It is the early morning in the Paris of the nineteen-seventies. A driver heads up the Champs Elysées in his unseen car at dangerous speed, and proceeds to rush through the streets of the city slowing down as little as possible. What's the hurry?
C'était un Rendez-vous was a film that became the stuff of legend for many years. Consisting of the view from the front of a sports car, director Claude Lelouch apparently strapped a camera on the vehicle and left it running as the car speeds along the city highways and back alleys. Lasting just under ten minutes, it feels shorter, such is the incredible momentum of the action, mesmerising the viewer with the images zipping by.
Not only is the film itself legendary, but stories have grown up around it, too. Is it true that Lelouch was arrested on its first showing in a Parisian cinema for dangerous driving? After all, the evidence is there and plain to see. And just who was the mysterious driver - Lelouch himself, or a famed Formula One racing star, understandably wishing to remain anonymous? Some say the man behind the wheel is an Italian taxi driver. And what make is the car, anyway? It must be an expensive sports model, judging by the thunderous noise of the engine.
That roaring engine is all you hear throughout; well, that and the odd beep of an indignant car horn. From the sight of the Arc de Triomphe gradually looming larger on the screen to the less well known streets that the driver ends up in, you're riveted. He ignores every red light, narrowly avoids more than one fellow road user, and even mounts the pavement to get around a large vehicle blocking his way - pedestrians beware. And let's not mention the sundry pigeons who risk life and winged limb by being in the wrong place (i.e. the middle of the road) at the wrong time.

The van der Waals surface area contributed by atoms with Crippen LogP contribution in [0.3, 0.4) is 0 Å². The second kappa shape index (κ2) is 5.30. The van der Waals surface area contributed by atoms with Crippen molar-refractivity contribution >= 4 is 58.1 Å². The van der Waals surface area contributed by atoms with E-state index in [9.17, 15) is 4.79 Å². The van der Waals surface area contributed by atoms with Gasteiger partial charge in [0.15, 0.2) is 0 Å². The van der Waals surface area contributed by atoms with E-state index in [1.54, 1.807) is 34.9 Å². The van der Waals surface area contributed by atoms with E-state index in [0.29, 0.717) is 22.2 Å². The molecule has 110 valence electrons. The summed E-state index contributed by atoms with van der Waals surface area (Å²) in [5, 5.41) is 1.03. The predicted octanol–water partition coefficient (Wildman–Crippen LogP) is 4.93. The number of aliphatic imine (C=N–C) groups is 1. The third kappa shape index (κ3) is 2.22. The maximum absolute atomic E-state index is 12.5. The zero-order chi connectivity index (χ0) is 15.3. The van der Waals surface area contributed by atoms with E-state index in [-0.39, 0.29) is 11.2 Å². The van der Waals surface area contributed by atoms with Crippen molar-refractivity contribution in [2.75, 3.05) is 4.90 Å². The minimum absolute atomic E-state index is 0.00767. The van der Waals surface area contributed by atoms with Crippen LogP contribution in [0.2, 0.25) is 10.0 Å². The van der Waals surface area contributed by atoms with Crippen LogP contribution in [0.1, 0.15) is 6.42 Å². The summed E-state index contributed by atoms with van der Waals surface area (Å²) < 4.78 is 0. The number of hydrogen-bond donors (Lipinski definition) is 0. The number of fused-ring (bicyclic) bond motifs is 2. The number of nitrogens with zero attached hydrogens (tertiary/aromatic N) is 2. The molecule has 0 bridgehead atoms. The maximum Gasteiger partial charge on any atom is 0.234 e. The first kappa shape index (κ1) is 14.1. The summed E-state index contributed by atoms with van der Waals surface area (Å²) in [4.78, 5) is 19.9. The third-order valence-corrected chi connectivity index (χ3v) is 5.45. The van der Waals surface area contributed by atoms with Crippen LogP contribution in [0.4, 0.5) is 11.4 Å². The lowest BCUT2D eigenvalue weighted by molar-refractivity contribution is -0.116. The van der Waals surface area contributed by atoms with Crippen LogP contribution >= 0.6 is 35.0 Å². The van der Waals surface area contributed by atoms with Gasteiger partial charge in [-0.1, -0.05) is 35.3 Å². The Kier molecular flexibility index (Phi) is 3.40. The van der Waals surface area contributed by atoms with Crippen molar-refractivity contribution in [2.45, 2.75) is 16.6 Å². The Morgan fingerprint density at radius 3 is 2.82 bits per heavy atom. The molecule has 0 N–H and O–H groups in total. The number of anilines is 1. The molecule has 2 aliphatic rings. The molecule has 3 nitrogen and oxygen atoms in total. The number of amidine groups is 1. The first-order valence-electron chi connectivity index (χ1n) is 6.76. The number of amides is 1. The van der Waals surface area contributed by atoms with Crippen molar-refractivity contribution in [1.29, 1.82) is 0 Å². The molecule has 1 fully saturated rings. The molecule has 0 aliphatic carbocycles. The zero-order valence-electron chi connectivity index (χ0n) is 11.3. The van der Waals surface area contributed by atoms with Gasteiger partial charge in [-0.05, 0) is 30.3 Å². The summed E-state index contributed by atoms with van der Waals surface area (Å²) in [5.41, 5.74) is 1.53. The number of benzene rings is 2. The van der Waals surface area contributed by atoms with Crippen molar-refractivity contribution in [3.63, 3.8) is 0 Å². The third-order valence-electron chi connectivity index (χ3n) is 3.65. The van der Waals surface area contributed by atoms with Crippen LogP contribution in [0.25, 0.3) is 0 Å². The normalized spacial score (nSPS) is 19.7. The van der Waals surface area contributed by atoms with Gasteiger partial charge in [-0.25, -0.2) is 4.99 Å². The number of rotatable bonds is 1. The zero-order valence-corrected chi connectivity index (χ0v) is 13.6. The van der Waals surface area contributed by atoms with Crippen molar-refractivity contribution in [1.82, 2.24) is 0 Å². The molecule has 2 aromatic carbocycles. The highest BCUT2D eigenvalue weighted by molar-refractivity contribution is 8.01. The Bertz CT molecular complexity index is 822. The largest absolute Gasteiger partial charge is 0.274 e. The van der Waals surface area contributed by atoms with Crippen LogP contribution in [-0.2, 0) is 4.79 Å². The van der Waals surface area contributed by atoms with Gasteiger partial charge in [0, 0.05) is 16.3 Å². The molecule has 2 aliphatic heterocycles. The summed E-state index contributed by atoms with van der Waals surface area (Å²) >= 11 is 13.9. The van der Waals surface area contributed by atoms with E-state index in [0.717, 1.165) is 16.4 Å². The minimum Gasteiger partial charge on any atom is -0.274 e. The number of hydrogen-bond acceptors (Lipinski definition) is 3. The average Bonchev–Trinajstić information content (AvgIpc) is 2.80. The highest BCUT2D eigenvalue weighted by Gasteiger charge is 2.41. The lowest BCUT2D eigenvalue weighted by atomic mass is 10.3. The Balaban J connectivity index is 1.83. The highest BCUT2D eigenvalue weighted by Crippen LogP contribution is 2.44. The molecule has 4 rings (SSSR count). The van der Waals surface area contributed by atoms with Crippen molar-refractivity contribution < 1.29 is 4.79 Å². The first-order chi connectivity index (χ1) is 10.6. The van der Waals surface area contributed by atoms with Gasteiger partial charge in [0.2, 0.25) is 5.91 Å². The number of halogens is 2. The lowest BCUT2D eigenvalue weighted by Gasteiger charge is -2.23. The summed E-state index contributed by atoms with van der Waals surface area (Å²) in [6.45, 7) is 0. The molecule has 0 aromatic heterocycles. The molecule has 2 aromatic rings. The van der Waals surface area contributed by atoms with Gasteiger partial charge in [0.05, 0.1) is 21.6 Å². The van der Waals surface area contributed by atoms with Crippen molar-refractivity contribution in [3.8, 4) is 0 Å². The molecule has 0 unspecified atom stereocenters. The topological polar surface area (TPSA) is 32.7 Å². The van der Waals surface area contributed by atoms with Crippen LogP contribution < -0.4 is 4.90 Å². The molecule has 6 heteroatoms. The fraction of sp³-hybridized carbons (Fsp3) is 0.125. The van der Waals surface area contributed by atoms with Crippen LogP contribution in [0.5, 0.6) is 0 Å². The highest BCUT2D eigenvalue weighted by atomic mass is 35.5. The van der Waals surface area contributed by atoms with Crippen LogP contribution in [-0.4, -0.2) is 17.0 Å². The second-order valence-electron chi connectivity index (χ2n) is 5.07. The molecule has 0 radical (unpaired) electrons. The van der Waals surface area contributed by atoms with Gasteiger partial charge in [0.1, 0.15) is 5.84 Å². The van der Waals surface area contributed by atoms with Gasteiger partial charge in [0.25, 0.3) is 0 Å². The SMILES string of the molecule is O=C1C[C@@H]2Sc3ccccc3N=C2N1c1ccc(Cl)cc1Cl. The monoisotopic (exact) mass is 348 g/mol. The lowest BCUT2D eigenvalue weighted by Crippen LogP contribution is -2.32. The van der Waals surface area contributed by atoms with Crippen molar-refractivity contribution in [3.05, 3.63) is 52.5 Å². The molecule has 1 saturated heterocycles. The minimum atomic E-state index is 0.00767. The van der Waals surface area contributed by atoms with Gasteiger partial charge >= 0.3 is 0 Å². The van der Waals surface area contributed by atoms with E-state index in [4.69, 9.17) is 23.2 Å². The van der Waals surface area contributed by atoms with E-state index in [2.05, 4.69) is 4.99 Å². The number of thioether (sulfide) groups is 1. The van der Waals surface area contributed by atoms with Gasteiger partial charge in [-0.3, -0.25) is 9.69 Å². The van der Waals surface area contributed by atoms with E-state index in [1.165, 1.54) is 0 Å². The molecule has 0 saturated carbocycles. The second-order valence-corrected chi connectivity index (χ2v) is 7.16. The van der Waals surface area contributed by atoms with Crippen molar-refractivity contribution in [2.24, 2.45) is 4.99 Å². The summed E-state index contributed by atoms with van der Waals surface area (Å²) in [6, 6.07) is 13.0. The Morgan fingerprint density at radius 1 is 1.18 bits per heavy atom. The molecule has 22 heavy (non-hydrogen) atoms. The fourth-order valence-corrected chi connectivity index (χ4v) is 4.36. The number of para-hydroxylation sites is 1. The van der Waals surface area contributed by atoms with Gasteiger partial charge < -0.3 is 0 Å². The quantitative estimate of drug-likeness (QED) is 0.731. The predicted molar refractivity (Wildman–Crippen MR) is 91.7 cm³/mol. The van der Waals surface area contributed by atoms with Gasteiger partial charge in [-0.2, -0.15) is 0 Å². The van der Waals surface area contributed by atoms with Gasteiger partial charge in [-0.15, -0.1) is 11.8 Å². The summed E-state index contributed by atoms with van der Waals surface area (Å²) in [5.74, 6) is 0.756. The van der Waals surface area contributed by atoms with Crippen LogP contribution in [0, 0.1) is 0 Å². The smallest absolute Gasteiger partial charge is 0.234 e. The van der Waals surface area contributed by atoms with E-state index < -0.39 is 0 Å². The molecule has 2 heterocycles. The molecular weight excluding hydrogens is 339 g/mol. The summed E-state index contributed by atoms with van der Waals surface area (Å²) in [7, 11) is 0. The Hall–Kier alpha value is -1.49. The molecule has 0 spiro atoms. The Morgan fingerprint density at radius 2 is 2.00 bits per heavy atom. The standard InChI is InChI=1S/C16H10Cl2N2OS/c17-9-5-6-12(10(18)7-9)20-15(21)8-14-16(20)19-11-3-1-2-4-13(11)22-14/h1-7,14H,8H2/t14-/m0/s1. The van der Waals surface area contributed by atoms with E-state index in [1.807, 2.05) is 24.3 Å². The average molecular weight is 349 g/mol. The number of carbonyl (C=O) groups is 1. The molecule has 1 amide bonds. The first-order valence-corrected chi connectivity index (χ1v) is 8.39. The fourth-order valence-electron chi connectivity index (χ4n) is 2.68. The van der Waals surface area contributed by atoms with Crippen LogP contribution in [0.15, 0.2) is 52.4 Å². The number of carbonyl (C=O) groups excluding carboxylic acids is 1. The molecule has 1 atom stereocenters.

Somehow you know there will be no crash, but a few viewers have claimed the car is not going as fast as you might think, going as far as to retrace the journey to check. No matter, there is a title card at the start which states that no speeded up camera tricks have been used, and you will believe the appearance of high speed is no illusion. You can't really commend Lelouch for staging such a death-defying stunt, despite it being held at a time when hardly anyone is about, but you have to admire his verve: the best ideas can be the simplest. And what is the driver so desperate to see at the end of his excursion? Let's just say it's a typically French denouement.
[Spirit Level Film have now released the movie on DVD, to celebrate the film's 30th anniversary. Once again another of our underground classics crosses in to the mainstream. They just take all the fun out of it...]